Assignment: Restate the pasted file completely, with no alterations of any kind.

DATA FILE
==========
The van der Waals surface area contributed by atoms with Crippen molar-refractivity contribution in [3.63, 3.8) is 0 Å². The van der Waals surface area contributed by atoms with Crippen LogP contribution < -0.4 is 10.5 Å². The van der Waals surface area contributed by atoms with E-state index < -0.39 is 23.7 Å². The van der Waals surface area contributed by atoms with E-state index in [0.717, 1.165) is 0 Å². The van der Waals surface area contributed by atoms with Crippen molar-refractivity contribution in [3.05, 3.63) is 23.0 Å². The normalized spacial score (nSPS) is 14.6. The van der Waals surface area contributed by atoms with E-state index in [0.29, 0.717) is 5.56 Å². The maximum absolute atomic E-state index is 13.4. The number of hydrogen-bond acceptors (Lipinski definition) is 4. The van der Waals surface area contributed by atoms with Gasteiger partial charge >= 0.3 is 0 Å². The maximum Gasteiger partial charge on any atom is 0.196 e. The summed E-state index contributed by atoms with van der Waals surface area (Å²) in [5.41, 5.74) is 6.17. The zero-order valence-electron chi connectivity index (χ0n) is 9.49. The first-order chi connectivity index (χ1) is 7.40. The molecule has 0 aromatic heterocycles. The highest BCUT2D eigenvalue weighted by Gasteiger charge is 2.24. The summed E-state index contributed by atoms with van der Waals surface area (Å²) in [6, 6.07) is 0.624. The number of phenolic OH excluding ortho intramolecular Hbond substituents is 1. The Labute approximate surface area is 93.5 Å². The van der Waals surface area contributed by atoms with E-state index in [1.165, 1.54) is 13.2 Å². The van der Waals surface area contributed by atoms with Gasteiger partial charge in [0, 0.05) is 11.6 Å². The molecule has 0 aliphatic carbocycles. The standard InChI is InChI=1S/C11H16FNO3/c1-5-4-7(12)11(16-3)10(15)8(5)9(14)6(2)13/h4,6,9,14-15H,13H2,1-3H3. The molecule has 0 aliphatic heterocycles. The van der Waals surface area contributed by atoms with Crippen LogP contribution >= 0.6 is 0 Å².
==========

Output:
The van der Waals surface area contributed by atoms with Crippen molar-refractivity contribution in [3.63, 3.8) is 0 Å². The van der Waals surface area contributed by atoms with Crippen LogP contribution < -0.4 is 10.5 Å². The van der Waals surface area contributed by atoms with E-state index < -0.39 is 23.7 Å². The van der Waals surface area contributed by atoms with E-state index in [0.717, 1.165) is 0 Å². The van der Waals surface area contributed by atoms with Crippen molar-refractivity contribution in [3.05, 3.63) is 23.0 Å². The normalized spacial score (nSPS) is 14.6. The van der Waals surface area contributed by atoms with E-state index in [0.29, 0.717) is 5.56 Å². The maximum absolute atomic E-state index is 13.4. The number of hydrogen-bond acceptors (Lipinski definition) is 4. The van der Waals surface area contributed by atoms with Gasteiger partial charge >= 0.3 is 0 Å². The maximum Gasteiger partial charge on any atom is 0.196 e. The summed E-state index contributed by atoms with van der Waals surface area (Å²) in [5.41, 5.74) is 6.17. The zero-order valence-electron chi connectivity index (χ0n) is 9.49. The first-order chi connectivity index (χ1) is 7.40. The molecule has 0 aromatic heterocycles. The highest BCUT2D eigenvalue weighted by Gasteiger charge is 2.24. The summed E-state index contributed by atoms with van der Waals surface area (Å²) in [6, 6.07) is 0.624. The number of phenolic OH excluding ortho intramolecular Hbond substituents is 1. The Labute approximate surface area is 93.5 Å². The van der Waals surface area contributed by atoms with E-state index in [1.165, 1.54) is 13.2 Å². The van der Waals surface area contributed by atoms with Gasteiger partial charge in [0, 0.05) is 11.6 Å². The molecule has 0 aliphatic carbocycles. The standard InChI is InChI=1S/C11H16FNO3/c1-5-4-7(12)11(16-3)10(15)8(5)9(14)6(2)13/h4,6,9,14-15H,13H2,1-3H3. The molecule has 0 aliphatic heterocycles. The van der Waals surface area contributed by atoms with Crippen LogP contribution >= 0.6 is 0 Å².